Gallagher reflects on time as chancellor, changing world of higher education


TPN File Photo

Chancellor Patrick Gallagher.

By Alexandra Ross, Assistant News Editor

After nearly a decade leading the University, Chancellor Patrick Gallagher “feels pretty good” about how he will leave Pitt when he steps down this year. 

“I think Pitt’s doing great,” Gallagher said. “Nothing’s perfect, and I’m sure my successor will have their own share of challenges, most of which won’t be expected either. I think they have a University that’s got a lot of momentum and a lot of enthusiasm for what it’s doing, so that feels pretty good.”

Gallagher spoke with The Pitt News for about 30 minutes last Thursday about the highs and lows of his tenure as chancellor, the changes he’s seen at Pitt since 2014 and how sexual assault prevention at Pitt has changed this year. 

The chancellor’s role and replacement

Between Gallagher’s first day as chancellor in 2014 and his yet-unchosen replacement’s first day in 2023, Gallagher said the demands of the role haven’t changed a lot — it still requires “values-based” and “service-based” leadership, for example. However, he said he has seen a growing need for the chancellor to be a leader in Pittsburgh, not just on campus.

“Universities shouldn’t be isolated,” Gallagher said. “They should be part of the community that they’re in, they should be part of the world, they should be in the middle of the big issues, and I think that that orientation to looking outward and not inward has really been important.”

The politics of higher education have grown increasingly partisan since 2014, Gallagher observed. This includes support and funding of higher education itself, but also issues such as taxing endowments, academic freedom, research funding and diversity, equity and inclusion. Gallagher’s replacement will need to be comfortable dealing with these rising issues, he said.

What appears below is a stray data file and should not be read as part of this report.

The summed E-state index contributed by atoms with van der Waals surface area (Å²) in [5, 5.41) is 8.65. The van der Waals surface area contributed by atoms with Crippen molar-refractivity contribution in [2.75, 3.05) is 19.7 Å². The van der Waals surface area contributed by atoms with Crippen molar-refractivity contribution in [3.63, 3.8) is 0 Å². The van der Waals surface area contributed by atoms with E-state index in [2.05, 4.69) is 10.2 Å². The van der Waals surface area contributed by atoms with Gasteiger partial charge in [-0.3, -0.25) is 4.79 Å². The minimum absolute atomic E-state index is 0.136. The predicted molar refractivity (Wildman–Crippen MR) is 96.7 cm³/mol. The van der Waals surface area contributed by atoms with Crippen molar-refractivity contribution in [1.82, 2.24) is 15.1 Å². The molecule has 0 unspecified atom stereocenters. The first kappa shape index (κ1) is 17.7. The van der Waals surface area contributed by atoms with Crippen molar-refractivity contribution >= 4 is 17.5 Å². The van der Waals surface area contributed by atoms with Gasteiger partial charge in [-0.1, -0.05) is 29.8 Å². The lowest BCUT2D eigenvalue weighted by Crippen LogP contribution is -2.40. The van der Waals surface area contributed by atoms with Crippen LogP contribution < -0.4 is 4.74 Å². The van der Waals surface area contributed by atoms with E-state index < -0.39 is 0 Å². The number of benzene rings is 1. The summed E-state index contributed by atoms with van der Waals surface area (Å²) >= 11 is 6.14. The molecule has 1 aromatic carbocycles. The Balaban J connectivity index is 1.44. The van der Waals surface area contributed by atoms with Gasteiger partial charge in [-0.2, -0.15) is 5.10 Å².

“You don’t want your chancellor being a political person, but I think somebody who’s got the skill to navigate what is a pretty political environment has become a big one, too,” Gallagher said. 

“You also need a vaccine nowadays,” Gallagher joked. “You didn’t need that in 2014.” 

No matter who is chosen as his replacement, Gallagher emphasized the importance of the “getting-to-know-each-other process” between the new chancellor and the student body that will take place toward the end of this semester, over the summer and at the start of next academic year. 

“I hope that’s really something everybody focuses on,” Gallagher said. “It was so important to me in both big ways and little ways, right, to get out of this office and try to be part of, at least a little part of, student life.”

The highs and lows of Gallagher’s time as chancellor

As chancellor of the University, Gallagher said he doesn’t “do anything directly — the students and the faculty are where the University does things.” As such, his proudest moments are when he sees Pitt students, faculty and staff reaching their own milestones, especially commencement. 

“I know that sounds corny, but it really is an enormously proud moment for me, because I remember a lot of them when they were first showing up on campus for the new student convocation and just to see their pride and progress and that sort of collective celebration,” Gallagher said. 

He also said he felt proudest during Pitt’s biggest moments of unity, often in response to an “external crisis” such as the Tree of Life shooting, the death of George Floyd and the COVID-19 pandemic.